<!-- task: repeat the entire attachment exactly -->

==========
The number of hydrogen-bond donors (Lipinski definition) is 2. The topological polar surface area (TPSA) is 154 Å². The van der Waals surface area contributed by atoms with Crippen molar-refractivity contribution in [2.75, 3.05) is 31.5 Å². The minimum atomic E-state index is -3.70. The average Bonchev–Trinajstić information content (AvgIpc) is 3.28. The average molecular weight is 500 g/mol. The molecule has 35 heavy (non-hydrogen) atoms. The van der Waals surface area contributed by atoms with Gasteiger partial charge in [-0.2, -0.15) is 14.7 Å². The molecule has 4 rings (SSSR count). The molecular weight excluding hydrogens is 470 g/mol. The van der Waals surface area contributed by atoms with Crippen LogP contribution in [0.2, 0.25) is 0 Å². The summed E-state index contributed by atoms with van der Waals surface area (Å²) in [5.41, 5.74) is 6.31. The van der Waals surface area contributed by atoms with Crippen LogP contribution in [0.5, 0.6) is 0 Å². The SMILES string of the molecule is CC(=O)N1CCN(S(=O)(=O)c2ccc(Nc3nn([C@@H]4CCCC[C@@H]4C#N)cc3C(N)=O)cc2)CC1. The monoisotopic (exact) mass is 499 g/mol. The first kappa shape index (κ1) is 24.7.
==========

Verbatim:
The number of hydrogen-bond donors (Lipinski definition) is 2. The topological polar surface area (TPSA) is 154 Å². The van der Waals surface area contributed by atoms with Crippen molar-refractivity contribution in [2.75, 3.05) is 31.5 Å². The minimum atomic E-state index is -3.70. The average Bonchev–Trinajstić information content (AvgIpc) is 3.28. The average molecular weight is 500 g/mol. The molecule has 35 heavy (non-hydrogen) atoms. The van der Waals surface area contributed by atoms with Gasteiger partial charge in [-0.2, -0.15) is 14.7 Å². The molecule has 4 rings (SSSR count). The molecular weight excluding hydrogens is 470 g/mol. The van der Waals surface area contributed by atoms with Crippen LogP contribution in [0.2, 0.25) is 0 Å². The summed E-state index contributed by atoms with van der Waals surface area (Å²) in [5.41, 5.74) is 6.31. The van der Waals surface area contributed by atoms with Crippen LogP contribution in [0.5, 0.6) is 0 Å². The SMILES string of the molecule is CC(=O)N1CCN(S(=O)(=O)c2ccc(Nc3nn([C@@H]4CCCC[C@@H]4C#N)cc3C(N)=O)cc2)CC1. The monoisotopic (exact) mass is 499 g/mol. The first kappa shape index (κ1) is 24.7.